To my surprise, the voice that came out was strong and confident—more confident than my "performance voice" often was. This voice seemed freer, easier, more playful. I found new colors, new possibilities of range and emotion. I was intrigued. Some years before, I had been part of a workshop called "The Opera Lab", which endeavored to expand the acting skills of classical singers. We used to sing while doing all sorts of strange things: rolling around on the floor, wearing a blindfold. At the time, I despaired that I would never be able to achieve onstage, the vocal freedom of expression that I found during our experiments. With toning, I had rediscovered that organic voice.
One formative influence that Susan Elizabeth Hale mentioned in her book was the former singer of the Paul Winter Consort, Susan Osborn. With the encouragement of Voice Teacher # 1, I signed up for a three day workshop with Osborn at the Omega Institute. On the first evening, I sat on the floor with fifty other participants, wondering what I was doing there. Osborn invited us to breath and sound together; what emerged was such a hideous cacophony that I seriously contemplated heading straight home again. Yet when I slunk into class next morning, I found myself joining in a spontaneous musical meditation which was as soft and harmonious as any group of monks chanting. I watched individual singers stand up in the middle of the circle and sound/sing their deepest feelings. Encouraged by Osborn’s warm presence, one singer after another progressed with seeming ease from harshness to sweetness, from stiffness to playfulness, from fear to powerful joy, rage or grief. With very few exceptions, the "performances" I heard were infinitely more moving than anything I had ever heard on the concert stage.
I was hooked! Following Osborn’s encouraging advice, when I returned to my home town I began to look for other women who were interested in forming a "song circle". Within a short time we had a group of fifteen women who were eager to explore Toning. We met regularly for several months, and had a wonderful time. It was a particularly powerful group of women: each one of us was a professional teacher, healer, performer, or a combination of all three. Imagine standing in a group of such strong women voicing together their deepest feelings. Even for me, the consummate skeptic, the energy was palpable.
Over the past couple of years, I have continued to explore the possibilities of spontaneous singing. I had the pleasure of taking a short workshop with Pauline Oliveros, an early adventurer in the field. Before anyone had ever heard of "Toning", she was meeting with groups of people and creating freeborn vocal "compositions" and musical events. Among other things, she now trains others in what she calls "Deep Listening", which she describes as " connecting to the universe of sound and processing what one hears" through ritual, breathing, listening/sounding meditations and other methods. Susan Hale, author of Song and Silence, came to Brattleboro and gave a wonderful workshop on Toning, chant, and storytelling. Through Susan I learned of English singer and teacher Chloe Goodchild, whose work, according to her publicity materials, "focuses in the naked voice, the real sound buried in the bones obscured by inhibition and social conditioning."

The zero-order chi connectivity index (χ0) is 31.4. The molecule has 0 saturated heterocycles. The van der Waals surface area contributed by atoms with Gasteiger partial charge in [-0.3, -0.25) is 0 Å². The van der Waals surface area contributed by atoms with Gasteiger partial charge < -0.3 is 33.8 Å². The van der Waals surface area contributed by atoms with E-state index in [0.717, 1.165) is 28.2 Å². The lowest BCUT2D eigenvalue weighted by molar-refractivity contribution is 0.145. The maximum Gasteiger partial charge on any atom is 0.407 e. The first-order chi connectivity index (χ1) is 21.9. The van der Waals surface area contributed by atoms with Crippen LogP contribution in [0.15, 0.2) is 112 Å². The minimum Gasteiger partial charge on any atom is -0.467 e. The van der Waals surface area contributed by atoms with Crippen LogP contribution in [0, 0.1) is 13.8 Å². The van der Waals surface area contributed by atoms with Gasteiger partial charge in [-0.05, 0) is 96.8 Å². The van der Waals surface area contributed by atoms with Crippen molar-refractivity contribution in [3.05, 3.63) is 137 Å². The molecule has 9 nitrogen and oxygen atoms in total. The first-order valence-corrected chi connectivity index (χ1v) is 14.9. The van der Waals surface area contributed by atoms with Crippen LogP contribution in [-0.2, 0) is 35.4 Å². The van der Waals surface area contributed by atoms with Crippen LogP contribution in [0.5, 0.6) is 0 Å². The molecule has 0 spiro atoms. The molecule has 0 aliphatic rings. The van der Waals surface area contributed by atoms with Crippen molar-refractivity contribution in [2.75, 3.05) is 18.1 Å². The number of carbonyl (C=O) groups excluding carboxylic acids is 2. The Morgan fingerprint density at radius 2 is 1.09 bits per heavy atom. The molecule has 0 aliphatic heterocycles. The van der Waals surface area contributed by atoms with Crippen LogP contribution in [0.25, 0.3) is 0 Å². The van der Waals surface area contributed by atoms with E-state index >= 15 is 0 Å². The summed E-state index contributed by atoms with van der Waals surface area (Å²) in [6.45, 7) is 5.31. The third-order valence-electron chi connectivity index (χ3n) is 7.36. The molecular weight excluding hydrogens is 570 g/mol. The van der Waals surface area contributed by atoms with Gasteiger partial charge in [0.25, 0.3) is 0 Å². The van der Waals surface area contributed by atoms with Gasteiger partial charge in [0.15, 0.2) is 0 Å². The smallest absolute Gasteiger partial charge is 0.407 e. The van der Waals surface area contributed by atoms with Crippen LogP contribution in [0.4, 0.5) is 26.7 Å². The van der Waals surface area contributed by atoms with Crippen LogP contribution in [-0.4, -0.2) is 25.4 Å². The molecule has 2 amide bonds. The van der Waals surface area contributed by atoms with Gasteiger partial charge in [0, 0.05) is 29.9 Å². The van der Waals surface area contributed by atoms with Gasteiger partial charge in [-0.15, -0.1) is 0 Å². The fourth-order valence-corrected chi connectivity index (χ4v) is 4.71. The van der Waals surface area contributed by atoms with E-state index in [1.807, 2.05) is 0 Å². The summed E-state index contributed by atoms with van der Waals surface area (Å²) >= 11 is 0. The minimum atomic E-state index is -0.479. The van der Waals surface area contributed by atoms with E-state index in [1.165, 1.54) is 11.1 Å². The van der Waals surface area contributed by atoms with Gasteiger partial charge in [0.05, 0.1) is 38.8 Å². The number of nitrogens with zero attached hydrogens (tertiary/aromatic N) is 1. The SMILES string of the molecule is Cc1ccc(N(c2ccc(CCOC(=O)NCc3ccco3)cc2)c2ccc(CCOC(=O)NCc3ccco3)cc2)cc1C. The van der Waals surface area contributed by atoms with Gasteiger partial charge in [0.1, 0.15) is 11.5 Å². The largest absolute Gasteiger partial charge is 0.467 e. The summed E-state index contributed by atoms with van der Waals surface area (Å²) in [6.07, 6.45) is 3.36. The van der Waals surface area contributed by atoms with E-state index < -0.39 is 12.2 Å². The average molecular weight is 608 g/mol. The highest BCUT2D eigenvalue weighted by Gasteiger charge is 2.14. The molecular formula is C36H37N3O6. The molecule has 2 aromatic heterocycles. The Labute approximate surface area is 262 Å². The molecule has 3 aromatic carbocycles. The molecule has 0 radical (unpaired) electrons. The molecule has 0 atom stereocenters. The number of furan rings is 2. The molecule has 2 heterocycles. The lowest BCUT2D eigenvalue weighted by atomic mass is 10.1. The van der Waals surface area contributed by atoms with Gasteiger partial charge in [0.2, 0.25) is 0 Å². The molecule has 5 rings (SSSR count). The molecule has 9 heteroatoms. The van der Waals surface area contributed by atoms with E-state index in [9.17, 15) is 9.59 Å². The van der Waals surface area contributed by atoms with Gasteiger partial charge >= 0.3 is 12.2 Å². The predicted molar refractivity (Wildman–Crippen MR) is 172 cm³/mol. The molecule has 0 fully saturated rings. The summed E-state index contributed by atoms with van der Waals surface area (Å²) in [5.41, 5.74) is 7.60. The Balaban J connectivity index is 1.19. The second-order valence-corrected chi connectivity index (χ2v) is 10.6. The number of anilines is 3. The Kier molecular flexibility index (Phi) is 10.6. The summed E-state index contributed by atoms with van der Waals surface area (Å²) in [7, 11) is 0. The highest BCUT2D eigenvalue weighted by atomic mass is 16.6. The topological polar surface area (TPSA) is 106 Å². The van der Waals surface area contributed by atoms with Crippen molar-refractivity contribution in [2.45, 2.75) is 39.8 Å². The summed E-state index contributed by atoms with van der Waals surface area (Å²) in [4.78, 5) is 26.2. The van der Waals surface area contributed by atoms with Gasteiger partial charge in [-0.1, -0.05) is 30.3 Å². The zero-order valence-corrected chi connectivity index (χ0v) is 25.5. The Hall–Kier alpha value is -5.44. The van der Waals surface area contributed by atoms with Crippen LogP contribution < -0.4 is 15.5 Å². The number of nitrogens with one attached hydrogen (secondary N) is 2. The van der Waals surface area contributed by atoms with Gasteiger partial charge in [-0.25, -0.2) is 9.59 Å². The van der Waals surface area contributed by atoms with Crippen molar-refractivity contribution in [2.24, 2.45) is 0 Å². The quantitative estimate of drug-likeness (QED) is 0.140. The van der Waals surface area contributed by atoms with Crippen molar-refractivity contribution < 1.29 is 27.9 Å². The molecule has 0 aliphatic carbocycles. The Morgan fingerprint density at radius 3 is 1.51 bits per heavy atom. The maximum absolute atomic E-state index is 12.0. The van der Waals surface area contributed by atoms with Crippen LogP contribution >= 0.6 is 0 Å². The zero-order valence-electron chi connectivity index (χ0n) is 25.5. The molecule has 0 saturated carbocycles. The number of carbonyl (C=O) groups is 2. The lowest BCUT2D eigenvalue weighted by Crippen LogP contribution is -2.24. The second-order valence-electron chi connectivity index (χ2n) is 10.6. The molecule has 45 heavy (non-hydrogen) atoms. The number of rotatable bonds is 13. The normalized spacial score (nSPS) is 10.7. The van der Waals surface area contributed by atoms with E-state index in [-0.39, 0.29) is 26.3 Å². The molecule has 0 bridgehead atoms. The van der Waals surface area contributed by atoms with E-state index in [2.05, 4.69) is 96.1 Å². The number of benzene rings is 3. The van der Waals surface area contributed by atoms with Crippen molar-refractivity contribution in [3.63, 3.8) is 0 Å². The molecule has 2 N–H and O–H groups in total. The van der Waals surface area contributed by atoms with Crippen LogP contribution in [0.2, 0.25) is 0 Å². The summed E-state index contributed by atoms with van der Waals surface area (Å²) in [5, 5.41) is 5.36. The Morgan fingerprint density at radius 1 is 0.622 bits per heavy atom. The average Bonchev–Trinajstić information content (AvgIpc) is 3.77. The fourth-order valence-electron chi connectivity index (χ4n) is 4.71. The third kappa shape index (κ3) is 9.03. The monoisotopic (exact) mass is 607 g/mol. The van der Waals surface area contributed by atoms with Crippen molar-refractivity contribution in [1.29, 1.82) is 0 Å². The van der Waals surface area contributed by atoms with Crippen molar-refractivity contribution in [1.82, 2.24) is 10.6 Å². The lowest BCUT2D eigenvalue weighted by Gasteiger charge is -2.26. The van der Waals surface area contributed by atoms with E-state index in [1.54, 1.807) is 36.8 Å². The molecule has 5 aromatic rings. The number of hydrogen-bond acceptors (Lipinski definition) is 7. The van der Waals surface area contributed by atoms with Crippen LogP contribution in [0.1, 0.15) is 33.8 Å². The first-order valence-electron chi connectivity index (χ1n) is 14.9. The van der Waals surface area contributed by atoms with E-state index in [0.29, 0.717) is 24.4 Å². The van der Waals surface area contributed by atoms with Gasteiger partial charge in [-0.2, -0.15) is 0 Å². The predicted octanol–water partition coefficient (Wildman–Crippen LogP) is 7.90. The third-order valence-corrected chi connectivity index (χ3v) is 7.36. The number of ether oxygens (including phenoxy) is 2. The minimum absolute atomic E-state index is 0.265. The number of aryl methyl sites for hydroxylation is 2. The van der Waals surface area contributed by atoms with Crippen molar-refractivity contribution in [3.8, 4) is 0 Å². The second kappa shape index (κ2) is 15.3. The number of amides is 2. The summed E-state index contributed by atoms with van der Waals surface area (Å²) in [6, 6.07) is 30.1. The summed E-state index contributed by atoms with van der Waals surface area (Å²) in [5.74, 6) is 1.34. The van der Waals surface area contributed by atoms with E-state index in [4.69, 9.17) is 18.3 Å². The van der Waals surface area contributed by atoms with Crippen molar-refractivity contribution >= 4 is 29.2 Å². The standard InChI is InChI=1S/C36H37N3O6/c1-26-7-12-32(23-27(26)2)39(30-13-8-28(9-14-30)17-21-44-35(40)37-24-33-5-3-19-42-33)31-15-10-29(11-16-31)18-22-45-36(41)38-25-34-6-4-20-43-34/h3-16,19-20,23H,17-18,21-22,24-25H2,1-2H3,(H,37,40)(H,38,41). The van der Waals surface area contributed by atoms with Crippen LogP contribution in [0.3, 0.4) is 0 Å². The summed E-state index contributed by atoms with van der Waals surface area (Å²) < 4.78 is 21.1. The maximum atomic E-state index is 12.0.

There is a wide world of possibilities for anyone who seeks to discover spontaneous, authentic vocalization. Omega and other centers of alternative education offer workshops with people such as Don Campbell (author of The Mozart Effect) and Kay Gardner. Some people are interested in the potential healing properties of sound. Others are seeking to release their emotions. Still others wish to expand their skills as performance artists and teachers. And of course, I have completely overlooked in this article the vocal practices of other cultures and spiritual traditions.
But without any teacher, even without a companion, you can set out yourself upon a journey of vocal self discovery and liberation. It’s easy—and while it may be scary at first, soon you will be eager for more. Like my student who told me "We Don’t Sing," you may find yourself saying, "I just feel like singing all the time now. I’d really rather sing than do anything else."
Here’s how you start: sit, stand, or lie down in a position where you will be comfortable for a while. (Later, you may want to add free-form movement, but let’s keep it simple to begin with.) Close your eyes. Inhale. Exhale. Try sighing. Let your throat relax. See if the sigh wants to become a noise. Keep breathing—in, out. On each out breath, allow a sound to emerge. If you wish, let the sound become a tone. And another tone. Fabulous! Just honk it right out! Everyone is truly a Real Singer—including you.
Kate Judd has been singing all her life. She has an Artist Diploma in Voice, and is a Certified Teacher of the Alexander Technique. She teaches privately in Brattleboro and Bennington, is the voice instructor at the Putney School, and has taught at numerous educational institutions including Bennington College and Harvard University. She can be contacted at firstname.lastname@example.org, or by calling (802) 257-1358.